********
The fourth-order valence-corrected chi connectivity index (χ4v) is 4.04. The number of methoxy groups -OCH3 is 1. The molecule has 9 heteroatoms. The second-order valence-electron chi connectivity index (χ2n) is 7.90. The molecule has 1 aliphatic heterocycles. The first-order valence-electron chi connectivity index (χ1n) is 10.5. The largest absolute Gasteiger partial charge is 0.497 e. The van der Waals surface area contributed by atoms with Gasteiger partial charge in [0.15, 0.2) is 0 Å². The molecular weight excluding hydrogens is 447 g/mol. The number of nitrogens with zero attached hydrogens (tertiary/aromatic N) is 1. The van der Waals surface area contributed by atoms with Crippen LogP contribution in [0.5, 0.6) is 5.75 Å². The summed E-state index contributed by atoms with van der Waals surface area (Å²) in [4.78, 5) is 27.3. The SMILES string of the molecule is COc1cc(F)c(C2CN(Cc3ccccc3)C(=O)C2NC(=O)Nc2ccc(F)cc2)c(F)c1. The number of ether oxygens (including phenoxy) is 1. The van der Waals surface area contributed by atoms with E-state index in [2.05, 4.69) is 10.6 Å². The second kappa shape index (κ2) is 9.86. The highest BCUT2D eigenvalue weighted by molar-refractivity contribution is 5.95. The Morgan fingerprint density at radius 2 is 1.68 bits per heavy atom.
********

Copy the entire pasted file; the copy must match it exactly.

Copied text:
The fourth-order valence-corrected chi connectivity index (χ4v) is 4.04. The number of methoxy groups -OCH3 is 1. The molecule has 9 heteroatoms. The second-order valence-electron chi connectivity index (χ2n) is 7.90. The molecule has 1 aliphatic heterocycles. The first-order valence-electron chi connectivity index (χ1n) is 10.5. The largest absolute Gasteiger partial charge is 0.497 e. The van der Waals surface area contributed by atoms with Gasteiger partial charge in [0.15, 0.2) is 0 Å². The molecular weight excluding hydrogens is 447 g/mol. The number of nitrogens with zero attached hydrogens (tertiary/aromatic N) is 1. The van der Waals surface area contributed by atoms with Crippen LogP contribution in [0.5, 0.6) is 5.75 Å². The summed E-state index contributed by atoms with van der Waals surface area (Å²) in [4.78, 5) is 27.3. The SMILES string of the molecule is COc1cc(F)c(C2CN(Cc3ccccc3)C(=O)C2NC(=O)Nc2ccc(F)cc2)c(F)c1. The number of ether oxygens (including phenoxy) is 1. The van der Waals surface area contributed by atoms with E-state index in [2.05, 4.69) is 10.6 Å². The second kappa shape index (κ2) is 9.86. The highest BCUT2D eigenvalue weighted by molar-refractivity contribution is 5.95. The Morgan fingerprint density at radius 2 is 1.68 bits per heavy atom.